Judy Karasik ’75
“I was so deeply engaged and tangled up in writing as a living, morphing entity, that when I got to graduate school I couldn’t tolerate the aridness of what passed there at the time for intellectual discourse.”
Over half of my courses at Oberlin were in literature. One semester I read: all of Proust in translation; most of Henry James including two of the three late novels; a couple of things by Hawthorne, Moby Dick, and a load of Emerson and Thoreau; Ulysses as well as everything else Joyce wrote–and then I got mono. For two weeks all I could do was sleep. After taking Winter Term to write my final papers, I flew to London with David Young–so I could keep reading.
Fall Break of my sophomore year I didn’t leave the campus because my friend Bill and I had to write these papers about The Magic Mountain by Thomas Mann, which we couldn’t figure out no matter how hard we tried. For the entire break, we talked about The Magic Mountain from the moment we met for breakfast until we couldn’t talk any more. I remember lying on the floor of his room in Noah at 11:30 at night, answering his questions about the book with other questions.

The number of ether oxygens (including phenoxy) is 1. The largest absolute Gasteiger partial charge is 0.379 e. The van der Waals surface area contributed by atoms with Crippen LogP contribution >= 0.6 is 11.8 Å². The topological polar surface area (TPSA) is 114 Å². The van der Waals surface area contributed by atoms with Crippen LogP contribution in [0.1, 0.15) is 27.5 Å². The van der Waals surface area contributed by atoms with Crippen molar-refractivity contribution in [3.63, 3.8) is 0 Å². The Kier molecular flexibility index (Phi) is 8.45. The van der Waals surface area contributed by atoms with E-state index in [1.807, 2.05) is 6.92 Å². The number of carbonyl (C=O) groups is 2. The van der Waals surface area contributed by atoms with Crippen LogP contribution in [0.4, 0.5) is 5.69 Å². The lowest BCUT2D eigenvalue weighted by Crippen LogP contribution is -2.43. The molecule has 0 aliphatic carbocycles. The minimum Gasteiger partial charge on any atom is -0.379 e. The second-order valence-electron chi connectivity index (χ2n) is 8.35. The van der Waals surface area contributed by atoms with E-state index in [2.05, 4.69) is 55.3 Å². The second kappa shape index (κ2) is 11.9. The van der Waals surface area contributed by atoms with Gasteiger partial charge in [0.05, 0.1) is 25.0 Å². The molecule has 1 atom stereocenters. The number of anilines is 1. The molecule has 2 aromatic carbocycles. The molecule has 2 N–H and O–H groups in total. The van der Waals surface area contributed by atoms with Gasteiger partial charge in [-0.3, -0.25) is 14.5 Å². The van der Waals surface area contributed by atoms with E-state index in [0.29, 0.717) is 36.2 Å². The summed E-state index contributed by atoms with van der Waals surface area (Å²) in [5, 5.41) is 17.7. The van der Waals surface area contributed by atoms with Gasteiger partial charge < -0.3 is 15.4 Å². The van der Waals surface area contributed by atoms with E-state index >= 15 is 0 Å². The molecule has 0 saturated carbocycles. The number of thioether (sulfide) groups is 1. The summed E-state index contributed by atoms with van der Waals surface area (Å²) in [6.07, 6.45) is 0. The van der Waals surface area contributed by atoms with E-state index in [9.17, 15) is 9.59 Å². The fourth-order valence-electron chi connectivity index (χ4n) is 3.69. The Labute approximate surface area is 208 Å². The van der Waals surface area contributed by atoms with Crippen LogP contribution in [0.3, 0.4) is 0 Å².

This kind of intensity was just being an Obie. When people walked past Warner in the Spring evenings my senior year, voices screaming in pain and rage rang from within. Nothing to worry about–just Herbert Blau’s theater company working on a retelling of the story of the Donner Party. The production itself as I recall was a mess, mostly incomprehensible and full of itself, but it was an impressive mess. What they did with language and feeling was something new, and while we’d seen plenty of living artists on campus (everybody from a pregnant Twyla Tharp to a husky-voiced Galway Kinnell), this reminded us that there’s nothing stopping anyone from trying, that for all of us the page is blank and waiting to be filled.
What happened at Oberlin was that I was so deeply engaged and tangled up in writing as a living, morphing entity, that when I got to graduate school I couldn’t tolerate the aridness of what passed there at the time for intellectual discourse. I moved to New York, became a book editor, worked hard, and had real luck, worked with great writers. I worked with writers who were great, and became famous, and I worked with writers who were just as great, but didn’t get the break. Because of Oberlin I knew that it was all the same stuff, and it all started with hard work and risk. And that any writing that’s making the attempt is honorable.
Life took me other places, beyond that chapter, but writing has always been at the center of what I do. And my critical and creative chops were honed at Oberlin.
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